Attorney General Edwin Meese III said yesterday that he saw nothing improper in the Reagan administration's ties to the Teamsters union and that neither he nor any other administration official had done anything "to assist anyone involved with organized crime."
Meese's remarks came one day after the President's Commission on Organized Crime issued a report accusing the administration of creating an appearance of impropriety in its dealings with Teamsters President Jackie Presser.
In the report, which named the Teamsters as one of four major unions dominated by organized crime, the commission cited long delays in resolving a Justice Department investigation involving Presser and voiced alarm at Presser's contacts with the administration in that context.
Meese, who as a White House counselor had repeated contacts with Presser, told a news conference yesterday that he was "precluded from talking about anything related to Mr. Presser because of the ongoing cases which involve him."
But, Meese added, "at no time have I, nor, to my knowledge, any member of the administration done anything which was designed to assist or aid anyone involved with organized crime. The fact that people did meet with labor leaders was certainly not designed or intended to in any way interfere with the proper investigation of organized crime."
Presser, who was elected Teamsters president in 1983, was a member of Reagan's pre-inaugural transition team in 1980 and the only major labor leader to support the president's reelection in 1984. Meese attended a welcome-to-Washington celebration for Presser at Teamsters headquarters in June 1983, and has accompanied Reagan to the Teamsters building to thank Presser and other labor leaders for their backing.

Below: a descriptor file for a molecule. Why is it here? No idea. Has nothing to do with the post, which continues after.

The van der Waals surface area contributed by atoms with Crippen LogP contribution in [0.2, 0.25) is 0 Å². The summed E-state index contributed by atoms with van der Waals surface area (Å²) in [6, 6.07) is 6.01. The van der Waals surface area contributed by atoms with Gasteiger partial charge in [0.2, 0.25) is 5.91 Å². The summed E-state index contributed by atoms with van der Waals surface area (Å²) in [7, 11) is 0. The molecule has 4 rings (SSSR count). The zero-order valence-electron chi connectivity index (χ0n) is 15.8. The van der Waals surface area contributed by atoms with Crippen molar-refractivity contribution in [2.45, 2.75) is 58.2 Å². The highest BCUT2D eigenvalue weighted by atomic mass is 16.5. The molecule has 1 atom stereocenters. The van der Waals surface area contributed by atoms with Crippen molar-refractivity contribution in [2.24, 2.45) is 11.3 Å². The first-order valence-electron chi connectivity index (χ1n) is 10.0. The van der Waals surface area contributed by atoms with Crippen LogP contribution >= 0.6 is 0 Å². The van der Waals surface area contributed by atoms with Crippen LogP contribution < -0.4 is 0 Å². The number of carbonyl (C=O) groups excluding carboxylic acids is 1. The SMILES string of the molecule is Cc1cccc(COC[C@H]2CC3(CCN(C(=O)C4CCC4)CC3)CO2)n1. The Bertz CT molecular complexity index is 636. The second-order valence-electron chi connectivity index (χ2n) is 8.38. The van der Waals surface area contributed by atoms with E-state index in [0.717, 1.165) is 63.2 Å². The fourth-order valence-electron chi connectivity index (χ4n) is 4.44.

The White House had no comment yesterday on the crime commission's criticisms, but one government source said that officials there had "gone bananas" over it. A Justice Department source said "grumbling and groaning" was heard there, too.
Meanwhile, a federal grand jury in Cleveland continued its investigation of the Justice Department's controversial decision last year to drop a recommended prosecution of Presser on charges of embezzling union funds. The prosecution was reportedly vetoed because of Presser's role since the 1970s as an informant for the Federal Bureau of Investigation.
The crime commission sought Presser's testimony at its 1985 hearings but he invoked the Fifth Amendment. The panel subsequently sought permission to compel him to testify under a grant of immunity, but Justice Department officials, it was confirmed yesterday, blocked that attempt because of the Cleveland investigation.
Meese said he has instructed officials to develop a plan within 90 days to implement the crime commission's recommendations for combating the influence of organized crime in the marketplace. He said one proposal, for federal decertification of mob-dominated unions, "certainly sounds like a reasonable idea at first blush."
Staff writer Howard Kurtz contributed to this report.